Today I attended a meeting of community activists from Kivulini. In their SASA! program, Kivulini trains 40 community members to take active roles in their districts to prevent, mitigate and resolve domestic and other forms of violence as it concerns women and children. The community activists meet each month to report on their progress and give feedback to Kivulini.
I really enjoyed the meeting today, even though I could only understand bits and pieces. I learned a lot of new words that I wouldn't normally hear in general conversations (i.e. court, resolution, cases, successes, referral), which is always good for my language acquisition. More than that, though, I was struck by how universal these issues are. The challenges that confronted me in my violence prevention work in the States are the same as those here. Admittedly, it's a totally different scale and there are greater hurdles here. But I just felt so at home in the meeting because I understood what the activists were talking about, even if I didn't understand all the words they were using.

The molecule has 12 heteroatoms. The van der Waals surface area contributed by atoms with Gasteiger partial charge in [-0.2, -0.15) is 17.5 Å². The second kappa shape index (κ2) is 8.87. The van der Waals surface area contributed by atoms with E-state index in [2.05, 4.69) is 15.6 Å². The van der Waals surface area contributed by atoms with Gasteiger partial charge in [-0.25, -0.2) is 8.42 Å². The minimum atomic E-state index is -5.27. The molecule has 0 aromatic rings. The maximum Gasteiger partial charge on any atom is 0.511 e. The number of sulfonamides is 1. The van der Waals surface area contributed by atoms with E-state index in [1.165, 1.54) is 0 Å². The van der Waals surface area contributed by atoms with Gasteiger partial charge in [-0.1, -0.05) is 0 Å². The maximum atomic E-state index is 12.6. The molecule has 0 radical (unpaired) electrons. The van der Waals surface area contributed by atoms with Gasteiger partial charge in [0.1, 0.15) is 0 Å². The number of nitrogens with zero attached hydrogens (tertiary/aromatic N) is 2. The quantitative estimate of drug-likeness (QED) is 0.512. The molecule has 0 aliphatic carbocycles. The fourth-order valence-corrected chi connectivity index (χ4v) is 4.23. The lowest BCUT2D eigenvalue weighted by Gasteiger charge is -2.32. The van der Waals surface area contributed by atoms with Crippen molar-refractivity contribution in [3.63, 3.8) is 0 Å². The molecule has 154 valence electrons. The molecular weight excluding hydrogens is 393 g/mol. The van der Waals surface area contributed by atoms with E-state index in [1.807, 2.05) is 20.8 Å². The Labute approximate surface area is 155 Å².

Today I also found myself thinking about the skills that are necessary to be a good group facilitator. I often have a hard time pin-pointing what I'm good at because as a social worker my skills are so broad. I'm not an engineer or a doctor who is trained in a specific skill set. So I think I tend to overlook the skills that I have acquired through training and practice. Today I realized that I think I'm a pretty good facilitator. I have the ability to bring groups of people together, tease out various ideas, and bring it all toward a common concept. As a facilitator, I try to utilize the thoughts and ideas of my participants and keep the conversation interesting to them. I crack jokes, bring in relevant news or media, and just try to have fun with it.
I say all this because I was sitting in the meeting today realizing that I'm a hell of a long way from being able to be a competent facilitator here in Tanzania. In fact, I don't know if I'll ever be competent enough in Swahili to be even an adequate facilitator. The thought of this saddens me a little because I get such joy out of it. So, I continue to pray about and wait to see how my skills will be used here in this place that is so different and yet so similar to my own.